There has been some debate over whether to judge Sadanobu's efforts in this and related series as mere copying of Hiroshige or as a reworking of his imagery and style to reflect Sadanobu's intimate knowledge of the Kamigata region. Without denying the debt owed to the Edo master, the scholar Matsudaira Susumu believed that other influences included ehon meisho (illustrated books of famous places: 絵本名所) by such Kamigata artists as Takehara Shunchôsai (竹原松朝齋) whose designs often featured written commentaries and a contemplative style similar to many Sadanobu fûkeiga (landscape prints: 風景画). Matsudaira also argued that small-format prints such as the chûban sheets in this series (and especially the even smaller koban and mameban formats in other series) required special skills not only to draw effective scenic views but also to carve and print the designs.*
The name Yotsubashi designated four bridges that once stood at the crossing of the Nagahorigawa (east-west) and Nishi-Yokoborigawa (north-south) Canals. The bridges spanning the Nagahorigawa were called the Sumiyabashi and the Yoshinoyabashi (from the east), while those over the Nishi-Yokoborigawa were called the Kami-Tsunagibashi and Shimo-Tsunagibash (from the north)i. The area was also known for its stores selling tobacco pipes, some of which were purchased as souvenirs from the noted travel spot.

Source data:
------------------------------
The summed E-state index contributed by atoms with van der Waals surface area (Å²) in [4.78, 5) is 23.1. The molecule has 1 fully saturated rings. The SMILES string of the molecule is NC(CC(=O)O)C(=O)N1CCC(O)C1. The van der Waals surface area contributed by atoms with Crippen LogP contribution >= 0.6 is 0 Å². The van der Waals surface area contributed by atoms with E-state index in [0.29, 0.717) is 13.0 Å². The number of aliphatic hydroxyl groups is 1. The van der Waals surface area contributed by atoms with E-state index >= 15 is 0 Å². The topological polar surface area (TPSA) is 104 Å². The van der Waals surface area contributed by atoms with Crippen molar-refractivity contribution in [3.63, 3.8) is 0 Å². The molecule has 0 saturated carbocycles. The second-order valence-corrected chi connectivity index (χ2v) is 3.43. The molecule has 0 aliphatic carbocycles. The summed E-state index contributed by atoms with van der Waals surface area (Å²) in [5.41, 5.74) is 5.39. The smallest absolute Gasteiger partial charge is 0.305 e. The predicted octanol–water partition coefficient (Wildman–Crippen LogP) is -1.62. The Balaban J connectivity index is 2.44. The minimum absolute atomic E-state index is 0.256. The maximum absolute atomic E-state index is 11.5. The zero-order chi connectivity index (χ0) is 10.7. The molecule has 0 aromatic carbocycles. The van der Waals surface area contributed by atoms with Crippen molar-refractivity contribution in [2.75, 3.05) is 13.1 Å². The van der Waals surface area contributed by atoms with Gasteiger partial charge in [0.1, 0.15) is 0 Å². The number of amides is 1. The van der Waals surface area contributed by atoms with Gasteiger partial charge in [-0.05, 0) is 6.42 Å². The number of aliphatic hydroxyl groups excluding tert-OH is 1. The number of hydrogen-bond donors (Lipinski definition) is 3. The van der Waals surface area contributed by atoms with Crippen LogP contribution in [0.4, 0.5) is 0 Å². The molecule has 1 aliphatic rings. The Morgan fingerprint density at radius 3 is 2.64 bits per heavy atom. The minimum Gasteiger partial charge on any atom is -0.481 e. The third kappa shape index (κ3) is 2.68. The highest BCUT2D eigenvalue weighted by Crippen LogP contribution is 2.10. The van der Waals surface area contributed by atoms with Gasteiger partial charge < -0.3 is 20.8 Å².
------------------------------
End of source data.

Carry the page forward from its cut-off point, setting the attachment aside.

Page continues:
The original wrapper for this series had a more complete title: Naniwa hyakkei meisho shashin kagami (A Mirror of 100 Famous Views of Osaka — Truthfully Copied: 浪花百景名所写真鏡); a fine small-format scene in the manner of Utagawa Hiroshige, depicting the junction where four bridges cross two canals; the yotsubashi were the Sumiya and Yoshinoya bridges over the Nagahori River, and the Kami-Tsunagi and Shimo-tsunagi bridges over the Nishi-Yokobori River; the series was never completed — approximately 63 designs known.
References: HSH, no. 181 (series)*